The online version of this article (doi:10.1186/s12199-017-0645-4) contains supplementary material, which is available to authorized users.
Psychosocial and environmental factors at the workplace play a significant role in building-related symptoms (BRSs). Environmental factors change during summer cooling and winter heating using air-conditioning systems. Thus, significant risk factors in each season need to be clarified.
A nationwide cross-sectional study was conducted during summer in Japan and seasonal differences between summer and winter were evaluated. Self-administered questionnaires were distributed to 489 offices. Possible risk factors for BRSs associated with the work environment, indoor air quality, and job stressors were examined by multiple regression analyses.
Among people having at least one BRS, the prevalence of BRSs in summer (27.8%) was slightly higher than that in winter (24.9%). High prevalence was observed for eye and nasal symptoms related to dryness and general symptoms related to psychological distress in both seasons. Analyses revealed that dryness of air was an important and significant risk factor associated with BRSs, and job stressors were significantly associated with general symptoms in both seasons. Conversely, humidity was a significant risk factor of general symptoms in summer (odds ratio, 1.20; 95% confidence interval, 1.02–1.43). Carpeting, recently painted walls, and unpleasant chemical odors in summer and noise, dust and dirt, and unpleasant odors such as body or food odors in both seasons were significant risk factors for BRSs.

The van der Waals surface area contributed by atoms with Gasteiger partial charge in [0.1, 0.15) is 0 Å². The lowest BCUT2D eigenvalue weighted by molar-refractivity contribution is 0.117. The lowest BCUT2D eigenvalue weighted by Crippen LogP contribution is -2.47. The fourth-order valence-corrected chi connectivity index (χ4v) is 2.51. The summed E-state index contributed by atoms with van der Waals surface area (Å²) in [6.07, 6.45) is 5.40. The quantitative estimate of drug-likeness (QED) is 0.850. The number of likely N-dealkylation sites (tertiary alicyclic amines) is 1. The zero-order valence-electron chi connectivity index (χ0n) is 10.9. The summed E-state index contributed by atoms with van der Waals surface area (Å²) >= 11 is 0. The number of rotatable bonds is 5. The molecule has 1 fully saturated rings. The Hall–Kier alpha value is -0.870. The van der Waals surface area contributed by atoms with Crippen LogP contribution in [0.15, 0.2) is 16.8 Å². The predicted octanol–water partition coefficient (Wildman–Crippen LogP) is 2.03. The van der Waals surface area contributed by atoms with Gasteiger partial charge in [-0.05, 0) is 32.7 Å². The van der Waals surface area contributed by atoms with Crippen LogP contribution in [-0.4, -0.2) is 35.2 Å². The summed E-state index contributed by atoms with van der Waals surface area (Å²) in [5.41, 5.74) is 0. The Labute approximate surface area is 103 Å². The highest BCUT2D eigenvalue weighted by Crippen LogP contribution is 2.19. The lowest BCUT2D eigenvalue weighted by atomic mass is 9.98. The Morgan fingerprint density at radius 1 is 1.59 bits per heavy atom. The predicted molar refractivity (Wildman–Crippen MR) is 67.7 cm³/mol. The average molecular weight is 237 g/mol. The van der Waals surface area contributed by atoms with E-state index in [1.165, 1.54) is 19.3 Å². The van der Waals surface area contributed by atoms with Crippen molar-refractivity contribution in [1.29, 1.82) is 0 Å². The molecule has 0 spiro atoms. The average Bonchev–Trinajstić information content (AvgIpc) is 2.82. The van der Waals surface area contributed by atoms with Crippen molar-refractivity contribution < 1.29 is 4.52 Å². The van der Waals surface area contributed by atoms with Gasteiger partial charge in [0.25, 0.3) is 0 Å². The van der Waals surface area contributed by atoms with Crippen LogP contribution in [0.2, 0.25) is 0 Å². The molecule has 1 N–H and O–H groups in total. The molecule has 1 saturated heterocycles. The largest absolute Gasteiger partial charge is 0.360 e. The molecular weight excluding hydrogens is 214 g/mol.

Improvements in the physical environmental qualities in an office throughout the year are important along with the reduction in psychological distress related to work.
Additional file 1: Table S1. Univariate analysis for the association with weekly building-related symptoms. Table S2 Number of cases by variable factors for weekly building-related symptoms. (DOCX 59 kb)12199_2017_645_MOESM1_ESM.docx
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- Evaluating prevalence and risk factors of building-related symptoms among office workers: Seasonal characteristics of symptoms and psychosocial and physical environmental factors
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